What are Multiple Measurement Ratings?

Multiple Measurement Ratings, also known as MMR, represents an alternative ranking system that state officials presented to the U.S. Department of Education when they asked to opt out of the requirements of No Child Left Behind in 2011. The previous ranking system measured schools on student test scores, and labeled about half of Minnesota schools as "failing."

The system gives every school in the state two scores. The MMR score measures how the school is doing based on test scores, graduation rates, and student growth. The Focus Rating score ranks schools on how students of color are doing compared to white students.

Schools with a high percentage of low income students that get federal Title 1 funds may also receive a label based on either the MMR score or the Focus Rating:

• Those schools in the top 15 percent on the MMR score are designated "Reward" schools. State officials say they'll use these schools' strategies as models for schools around the state.

• Those with the next 25 percent best MMR scores are "Celebration Eligible." Those schools can apply for statewide recognition as a "celebration" schools.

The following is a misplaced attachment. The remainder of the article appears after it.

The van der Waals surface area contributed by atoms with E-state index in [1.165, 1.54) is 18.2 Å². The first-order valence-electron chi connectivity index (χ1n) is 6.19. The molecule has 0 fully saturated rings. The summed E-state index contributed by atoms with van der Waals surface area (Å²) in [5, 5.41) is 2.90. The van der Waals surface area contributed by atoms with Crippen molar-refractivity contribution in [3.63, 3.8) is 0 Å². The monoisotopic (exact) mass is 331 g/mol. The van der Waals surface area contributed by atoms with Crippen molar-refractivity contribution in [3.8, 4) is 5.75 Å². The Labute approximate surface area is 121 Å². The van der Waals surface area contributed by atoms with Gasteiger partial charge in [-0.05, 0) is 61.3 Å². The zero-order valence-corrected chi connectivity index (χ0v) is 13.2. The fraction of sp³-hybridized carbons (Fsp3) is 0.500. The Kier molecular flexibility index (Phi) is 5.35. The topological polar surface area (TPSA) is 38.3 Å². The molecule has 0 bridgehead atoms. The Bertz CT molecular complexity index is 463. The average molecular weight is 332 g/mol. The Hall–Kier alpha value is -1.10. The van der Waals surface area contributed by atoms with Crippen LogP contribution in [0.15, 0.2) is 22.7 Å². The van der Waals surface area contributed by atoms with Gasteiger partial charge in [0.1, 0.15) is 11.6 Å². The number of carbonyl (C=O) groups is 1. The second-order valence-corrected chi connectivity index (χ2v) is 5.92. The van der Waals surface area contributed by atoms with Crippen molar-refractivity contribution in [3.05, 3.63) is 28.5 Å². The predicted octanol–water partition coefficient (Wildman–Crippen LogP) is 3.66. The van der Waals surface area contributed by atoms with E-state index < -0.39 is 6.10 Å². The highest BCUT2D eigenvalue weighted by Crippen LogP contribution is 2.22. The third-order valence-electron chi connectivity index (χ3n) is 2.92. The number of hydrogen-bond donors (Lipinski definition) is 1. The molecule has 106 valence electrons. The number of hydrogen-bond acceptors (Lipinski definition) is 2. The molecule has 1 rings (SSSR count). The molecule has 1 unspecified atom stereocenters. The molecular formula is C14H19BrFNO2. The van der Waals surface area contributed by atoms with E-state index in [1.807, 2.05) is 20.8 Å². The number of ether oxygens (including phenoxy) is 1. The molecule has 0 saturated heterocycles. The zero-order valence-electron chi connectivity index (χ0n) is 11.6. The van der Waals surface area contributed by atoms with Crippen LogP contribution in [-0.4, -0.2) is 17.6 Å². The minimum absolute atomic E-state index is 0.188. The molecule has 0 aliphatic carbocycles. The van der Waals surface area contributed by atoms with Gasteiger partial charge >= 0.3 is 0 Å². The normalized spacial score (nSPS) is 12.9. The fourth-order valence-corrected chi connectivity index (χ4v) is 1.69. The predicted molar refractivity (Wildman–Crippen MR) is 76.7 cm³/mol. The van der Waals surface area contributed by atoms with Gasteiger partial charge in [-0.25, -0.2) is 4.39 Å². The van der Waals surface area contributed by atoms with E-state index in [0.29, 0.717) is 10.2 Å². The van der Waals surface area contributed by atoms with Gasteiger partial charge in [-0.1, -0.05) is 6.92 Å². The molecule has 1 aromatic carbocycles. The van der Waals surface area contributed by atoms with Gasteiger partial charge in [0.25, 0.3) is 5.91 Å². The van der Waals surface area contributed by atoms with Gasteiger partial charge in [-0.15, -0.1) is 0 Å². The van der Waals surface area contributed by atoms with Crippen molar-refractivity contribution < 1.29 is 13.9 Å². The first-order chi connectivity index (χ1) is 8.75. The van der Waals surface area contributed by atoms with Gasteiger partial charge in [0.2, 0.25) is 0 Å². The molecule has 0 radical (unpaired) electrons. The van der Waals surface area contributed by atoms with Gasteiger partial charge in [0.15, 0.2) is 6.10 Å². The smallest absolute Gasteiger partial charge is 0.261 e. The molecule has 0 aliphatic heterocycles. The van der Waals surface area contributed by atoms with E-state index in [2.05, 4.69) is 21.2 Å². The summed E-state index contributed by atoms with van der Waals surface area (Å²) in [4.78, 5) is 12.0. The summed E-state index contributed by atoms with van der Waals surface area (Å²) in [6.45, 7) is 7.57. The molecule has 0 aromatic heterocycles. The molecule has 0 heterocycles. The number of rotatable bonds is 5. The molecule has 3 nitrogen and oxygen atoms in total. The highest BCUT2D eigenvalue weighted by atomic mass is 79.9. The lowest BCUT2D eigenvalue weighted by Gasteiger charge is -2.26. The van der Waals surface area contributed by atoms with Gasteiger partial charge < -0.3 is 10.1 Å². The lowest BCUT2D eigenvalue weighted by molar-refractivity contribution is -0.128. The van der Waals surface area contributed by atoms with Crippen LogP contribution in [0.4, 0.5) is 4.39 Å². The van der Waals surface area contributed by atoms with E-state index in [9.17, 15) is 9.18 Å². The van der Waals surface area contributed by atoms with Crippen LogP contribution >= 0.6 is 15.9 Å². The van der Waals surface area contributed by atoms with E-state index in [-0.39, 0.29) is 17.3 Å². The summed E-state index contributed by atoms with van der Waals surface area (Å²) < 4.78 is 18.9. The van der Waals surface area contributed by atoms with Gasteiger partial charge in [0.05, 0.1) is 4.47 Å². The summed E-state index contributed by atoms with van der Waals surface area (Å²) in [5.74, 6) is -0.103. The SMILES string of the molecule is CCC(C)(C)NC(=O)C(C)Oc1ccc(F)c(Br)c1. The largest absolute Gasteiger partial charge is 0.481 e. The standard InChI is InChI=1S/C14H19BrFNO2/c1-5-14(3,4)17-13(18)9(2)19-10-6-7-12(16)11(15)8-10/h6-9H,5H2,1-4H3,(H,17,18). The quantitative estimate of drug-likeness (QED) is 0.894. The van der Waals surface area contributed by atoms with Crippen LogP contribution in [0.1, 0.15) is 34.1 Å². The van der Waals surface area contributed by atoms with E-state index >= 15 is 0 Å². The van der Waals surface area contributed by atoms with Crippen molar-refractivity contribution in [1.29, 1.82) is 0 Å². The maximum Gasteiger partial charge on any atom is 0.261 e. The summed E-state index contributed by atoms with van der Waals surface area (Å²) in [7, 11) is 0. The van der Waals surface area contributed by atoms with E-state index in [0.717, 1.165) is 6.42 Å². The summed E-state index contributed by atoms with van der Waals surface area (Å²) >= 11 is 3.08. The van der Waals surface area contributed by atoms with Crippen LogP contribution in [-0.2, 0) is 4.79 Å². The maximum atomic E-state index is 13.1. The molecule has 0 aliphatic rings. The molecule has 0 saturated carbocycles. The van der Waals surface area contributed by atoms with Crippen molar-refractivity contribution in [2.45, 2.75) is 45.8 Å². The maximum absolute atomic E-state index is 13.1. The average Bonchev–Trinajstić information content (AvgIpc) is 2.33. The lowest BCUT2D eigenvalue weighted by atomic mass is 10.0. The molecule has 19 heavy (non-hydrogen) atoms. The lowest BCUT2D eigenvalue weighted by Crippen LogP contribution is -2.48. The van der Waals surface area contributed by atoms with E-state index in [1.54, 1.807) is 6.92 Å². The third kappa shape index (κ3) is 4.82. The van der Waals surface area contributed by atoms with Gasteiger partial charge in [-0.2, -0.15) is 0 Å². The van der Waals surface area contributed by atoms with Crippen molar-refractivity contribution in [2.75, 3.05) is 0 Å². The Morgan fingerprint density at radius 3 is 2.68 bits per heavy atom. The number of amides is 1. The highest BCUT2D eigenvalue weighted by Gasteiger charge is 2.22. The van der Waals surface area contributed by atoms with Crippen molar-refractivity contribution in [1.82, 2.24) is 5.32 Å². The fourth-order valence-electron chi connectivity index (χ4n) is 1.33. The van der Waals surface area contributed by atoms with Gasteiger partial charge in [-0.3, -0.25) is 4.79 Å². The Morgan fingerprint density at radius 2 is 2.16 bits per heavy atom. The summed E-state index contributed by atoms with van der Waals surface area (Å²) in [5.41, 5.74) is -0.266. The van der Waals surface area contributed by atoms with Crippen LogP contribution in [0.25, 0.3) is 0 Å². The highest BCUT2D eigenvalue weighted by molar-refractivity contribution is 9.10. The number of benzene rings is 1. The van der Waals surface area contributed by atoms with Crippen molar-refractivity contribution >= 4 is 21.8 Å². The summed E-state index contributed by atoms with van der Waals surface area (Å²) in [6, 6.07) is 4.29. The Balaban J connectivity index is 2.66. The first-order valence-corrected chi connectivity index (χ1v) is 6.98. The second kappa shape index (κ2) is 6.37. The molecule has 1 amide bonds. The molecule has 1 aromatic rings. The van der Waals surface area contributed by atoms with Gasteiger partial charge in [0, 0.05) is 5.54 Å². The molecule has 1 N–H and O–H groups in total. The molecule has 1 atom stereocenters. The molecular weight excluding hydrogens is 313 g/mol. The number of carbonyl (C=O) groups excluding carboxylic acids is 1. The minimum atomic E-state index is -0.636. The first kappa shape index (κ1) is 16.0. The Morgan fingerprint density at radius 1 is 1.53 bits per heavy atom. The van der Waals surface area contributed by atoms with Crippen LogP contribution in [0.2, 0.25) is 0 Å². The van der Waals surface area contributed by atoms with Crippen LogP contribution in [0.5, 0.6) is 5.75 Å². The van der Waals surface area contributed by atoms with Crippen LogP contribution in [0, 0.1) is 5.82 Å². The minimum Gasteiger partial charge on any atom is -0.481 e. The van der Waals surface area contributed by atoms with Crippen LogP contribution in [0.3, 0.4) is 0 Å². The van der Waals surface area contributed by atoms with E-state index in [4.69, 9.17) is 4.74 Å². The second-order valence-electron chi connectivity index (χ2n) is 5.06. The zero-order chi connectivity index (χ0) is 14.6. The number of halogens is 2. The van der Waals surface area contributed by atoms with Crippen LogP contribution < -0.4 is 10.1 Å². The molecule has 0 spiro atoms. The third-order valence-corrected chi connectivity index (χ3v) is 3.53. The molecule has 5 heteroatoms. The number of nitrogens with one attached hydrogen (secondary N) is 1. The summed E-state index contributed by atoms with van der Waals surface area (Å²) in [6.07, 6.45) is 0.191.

• Schools in the bottom 25 percent on the MMR ranking receive support from the state. Within this group, "Continuous Improvement" schools are required to develop improvement plans but don't need state approval for the plan. The schools are required to set aside 20 percent of their Title I funds to implement the plans.

• "Priority" schools are in the bottom 5 percent in MMR rankings. They're required to develop state approved improvement plans and fund them with Title I money. The schools also receive intensive help from the state, including training for teachers on data, college preparation plans for students and how to work with student test data. Some priority schools are also eligible for federal grants.

"Focus" schools make up the bottom 10 percent on the "Focus Rating" score, indicating they have struggled with gaps in tests scores between students of color and white students. Those schools must also come up with state approved improvement plans and fund them with Title I money.

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